Borrowers, buyers, bonds: A banker's view

Mark Leahy, regional head of global risk syndicate at Deutsche Bank, discusses the new challenges faced by borrowers, investors and advisers in Asia's bond markets.
How would you describe the market in the last few months and what is your outlook?
The market has been open to appropriately-priced, investment-grade transactions all year and remains so. Some issuers may say itÆs closed because the price is too hard for them to contemplate. Nonetheless, deals can get done at sensible levels. Every Asian investment-grade deal has priced cheap to fair value, but not excessively so. I think that the market is open for double-B and some single-B repeat borrowers. Solid new double-B high-yield names can also work.

A single-B debut issuer would need something heavenly to succeed, such as an equity injection from a strong sponsor, something particularly attractive about its underlying business, or be in a certain sector that investors are still hungry for. Otherwise, it would need to have economics that are simply too attractive to ignore, or market conditions that allow investors to close their eyes - again.

How do bankers draw issuers out and manage their expectations?
ItÆs a challenge. In the US and Europe, most borrowers are seasoned and lucid about the state of the markets. This is not always the case in Asia where being the harbinger of bad news can lose you a deal. Some bankers are defensive when it comes to laying out the facts if these arenÆt what the client wants to hear. I think the key to winning mandates today is being factual and forthright.

What sort of deals do we need to see in the public market?
As we move from investment-grade into high-yield, we need to see credits that are able to pay coupon and principal for life, that have a liquidity profile that is unlikely to trip them up and that are engaged in sensible mid- to late-cycle capex and M&A behaviour. If an issuer doesnÆt exhibit all of those characteristics, then they should stay out of the public markets and instead consider other bespoke forms of private financing.

Which credits can damage the markets?
Credits where governance has been compromised, or those that have a chequered history or individuals with questionable ethics on their board. If the market weakens, these credits are the first thing investors will sell. A poor market shows us whoÆs naked, to paraphrase Warren Buffet. Realising that you own something you donÆt really understand knocks your confidence and further lessens your ability to make rational decisions.

But, given that so few deals have come to market this year, isn't a deal pricing, regardless of the quality of the credit and the cost of financing, a good thing?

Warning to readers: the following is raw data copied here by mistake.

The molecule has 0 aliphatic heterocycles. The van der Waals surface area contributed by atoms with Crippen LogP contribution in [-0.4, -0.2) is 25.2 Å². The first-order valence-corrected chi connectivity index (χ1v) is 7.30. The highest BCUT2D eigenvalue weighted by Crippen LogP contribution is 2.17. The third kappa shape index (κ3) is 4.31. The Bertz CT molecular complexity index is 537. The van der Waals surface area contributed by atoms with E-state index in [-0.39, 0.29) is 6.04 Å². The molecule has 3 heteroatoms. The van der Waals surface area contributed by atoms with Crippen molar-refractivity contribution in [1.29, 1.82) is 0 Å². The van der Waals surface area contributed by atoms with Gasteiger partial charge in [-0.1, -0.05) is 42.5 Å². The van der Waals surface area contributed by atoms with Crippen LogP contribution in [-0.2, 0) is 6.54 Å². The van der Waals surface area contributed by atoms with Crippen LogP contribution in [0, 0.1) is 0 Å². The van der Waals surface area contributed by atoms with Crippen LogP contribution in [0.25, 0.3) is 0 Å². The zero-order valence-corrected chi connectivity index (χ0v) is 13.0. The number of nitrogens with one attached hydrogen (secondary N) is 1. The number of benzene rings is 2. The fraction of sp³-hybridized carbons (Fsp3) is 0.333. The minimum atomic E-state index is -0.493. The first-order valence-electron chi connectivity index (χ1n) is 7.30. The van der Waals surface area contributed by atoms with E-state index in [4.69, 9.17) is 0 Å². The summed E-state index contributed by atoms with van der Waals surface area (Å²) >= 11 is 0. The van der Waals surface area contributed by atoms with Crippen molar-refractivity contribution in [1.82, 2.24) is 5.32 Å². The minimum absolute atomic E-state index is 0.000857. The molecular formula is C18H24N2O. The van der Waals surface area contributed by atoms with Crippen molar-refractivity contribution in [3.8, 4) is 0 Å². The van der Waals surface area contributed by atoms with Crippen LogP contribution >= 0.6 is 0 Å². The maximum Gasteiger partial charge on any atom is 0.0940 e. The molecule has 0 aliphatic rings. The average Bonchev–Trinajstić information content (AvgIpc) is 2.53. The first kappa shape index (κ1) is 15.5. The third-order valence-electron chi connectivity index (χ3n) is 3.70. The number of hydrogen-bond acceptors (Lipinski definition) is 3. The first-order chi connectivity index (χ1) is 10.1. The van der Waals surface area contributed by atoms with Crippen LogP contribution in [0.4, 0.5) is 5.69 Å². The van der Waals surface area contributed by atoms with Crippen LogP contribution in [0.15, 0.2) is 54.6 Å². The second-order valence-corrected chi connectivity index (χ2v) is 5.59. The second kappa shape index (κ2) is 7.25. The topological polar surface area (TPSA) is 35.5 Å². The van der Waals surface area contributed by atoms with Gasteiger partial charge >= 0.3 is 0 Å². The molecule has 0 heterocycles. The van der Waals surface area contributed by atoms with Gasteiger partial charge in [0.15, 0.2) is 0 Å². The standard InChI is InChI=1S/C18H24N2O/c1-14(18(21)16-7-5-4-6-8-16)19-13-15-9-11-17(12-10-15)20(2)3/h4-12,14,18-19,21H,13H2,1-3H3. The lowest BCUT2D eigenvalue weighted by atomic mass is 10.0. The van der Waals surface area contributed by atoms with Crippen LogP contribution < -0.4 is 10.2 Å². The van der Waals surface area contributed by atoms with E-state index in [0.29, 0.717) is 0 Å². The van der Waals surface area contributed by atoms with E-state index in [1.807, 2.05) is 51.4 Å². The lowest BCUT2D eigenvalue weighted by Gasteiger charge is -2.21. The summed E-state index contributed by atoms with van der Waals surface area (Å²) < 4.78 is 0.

No, I donÆt agree with that. Yes, itÆs good for the bank because it boosts morale for an under-utilised team. It can be good for the issuer, although in some cases a dealÆs covenants can prove too challenging, or force them to pay sums they canÆt really afford. But itÆs not necessarily good for the market as a whole.

Many investors rely on short-term external drivers: the marketing pitch, ratings, or market sentiment at the time. Or perhaps they donÆt have much inventory on their books on a particular day and theyÆll choose to buy for that reason. Maybe, at a senior level, a bank has decided to increase its exposure to a specific geography or sector, which would lead it to invest without paying enough attention to the specific risks. I think too many investors are still relying on third parties to do the real credit work. This may work in primary markets, but in the secondary market those investors are on their own, and in the dark. Hence, investors can be at greater risk of being taken by surprise by a poor or weak transaction. This undermines their confidence to the point that when a strong deal does come along, they arenÆt willing to participate.

But as the market grows, so will the number of ôconviction buyersö, or dedicated fund managers with the appropriate level of credit expertise making considered and independent investment decisions. Such investors can more readily handle bad news or illiquidity, and manage and hedge specific credit or macro risks.

Conditions have improved. Why aren't more issuers coming to market?
Many borrowers in Asia are government-linked: totally or partially government-owned, recently privatised, politically influenced and/or operating in a state-regulated sector. The decision-making process for those issuers is very bureaucratic and avoiding mistakes can be as important as seizing opportunities. In contrast, private companies are more pragmatic.

This means that for the majority of Asian borrowers, the opportunity to print small, cheap arbitrage deals in local currencies, small loan transactions or private placements will seem much more appealing than the probably much more suitable but bolder step of doing a large international transaction.

Also, I guess Asian borrowers are less nimble...